Siemens Believes in the Manufacturing Renaissance
Helmut Ludwig, CEO of Siemens Industry USA, took time after attending the "America's New Manufacturing" conference, held April 23 at the offices of the Washington Post and sponsored by Siemens, to discuss what he felt the strongest takeaways from the conference were.
He noted that in the keynote, Eric Spiegel, CEO Siemens Corp., had challenged American companies. "America has a training gap," Ludwig quoted Spiegel. It isn't a skills gap, it is a training gap, and that is very important. "Until we put the burden on those who train, rather than those who need to be trained, we'll never solve the problem," Spiegel said.
Ludwig added, "We have a quite intense dialog running right now about the future of manufacturing in America. Some people talk about a manufacturing renaissance. Others talk about advanced manufacturing. Some even talk about a fourth industrial revolution. German Chancellor Angela Merkel pronounced it Industry 4.0 because it is more of an evolution building on what has gone before."
He added, "In May we will talk about productivity, and in June we will meet with our most important end users at Automation Summit in New Orleans. This is a running dialog we believe we have to keep up, especially in this space, because there is still a bumpy road ahead before we can really see the manufacturing renaissance."
Ludwig noted the presence of both industry and government with speakers such as U.S. Senators Sherrod Brown (D-Ohio) and Amy Kobuchar (D-Minn.); Gov. Bill Haslam of Tennessee; Allan McArtor, chairman, Airbus Americas; Ron Bloom, former Obama manufacturing policy leader and now vice chairman, U.S. Investment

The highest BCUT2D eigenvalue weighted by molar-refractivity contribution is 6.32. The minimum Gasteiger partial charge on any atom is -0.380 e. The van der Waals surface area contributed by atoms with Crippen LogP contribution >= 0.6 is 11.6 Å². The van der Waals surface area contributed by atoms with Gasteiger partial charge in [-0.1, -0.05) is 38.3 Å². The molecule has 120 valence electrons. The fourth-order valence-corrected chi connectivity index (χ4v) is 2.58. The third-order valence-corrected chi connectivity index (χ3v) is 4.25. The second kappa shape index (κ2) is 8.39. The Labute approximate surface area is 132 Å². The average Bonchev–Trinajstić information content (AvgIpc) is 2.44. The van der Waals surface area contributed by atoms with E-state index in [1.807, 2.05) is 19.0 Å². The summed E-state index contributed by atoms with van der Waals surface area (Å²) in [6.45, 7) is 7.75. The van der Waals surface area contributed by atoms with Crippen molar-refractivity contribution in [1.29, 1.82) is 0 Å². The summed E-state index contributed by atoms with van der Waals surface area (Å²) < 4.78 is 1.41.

Banking at Lazard Frères; Bill Krueger, senior vice president, manufacturing, for Nissan; James Manyika of McKinsey Global Institute; and others. The list of speakers can be found at www.washingtonpost.com/postlve/conferences/manufacturing.
Four important themes ran through the entire conference. First was the connection of innovation and manufacturing. Second was virtual innovation. Third was the human element. The fourth and last was the training gap.
"This is not our father's or our grandfather's manufacturing job," Ludwig proclaimed. "It is a highly skilled job that is an interaction between human functions and automation. There will always be a place for human interaction in manufacturing. The lights-out factory is dead.
"Our U.S. manufacturing plants, like the one in North Carolina that makes gas turbines, can only work because we have the workforce that has the skills and the training to make it work."
Ludwig added, "But, as Eric Spiegel said this morning, skills are the responsibility of companies like Siemens. We need to know what the needs of manufacturing today and tomorrow are, and then work with the schools and train the people to handle those highly sophisticated jobs. We have programs in North Carolina running education in mechatronics, and graduates come out of them to a starting salary of over $50,000. Compare that to liberal arts graduates at $43,000. And Siemens pays for the training program, and the graduate is completely free of debt. We need to foster the same types of apprenticeship programs here as in Germany.
"We are generating critical mass, finally. This is a great movement of the general public that is just taking off. We need to explain to the next generation how attractive manufacturing jobs are going to be."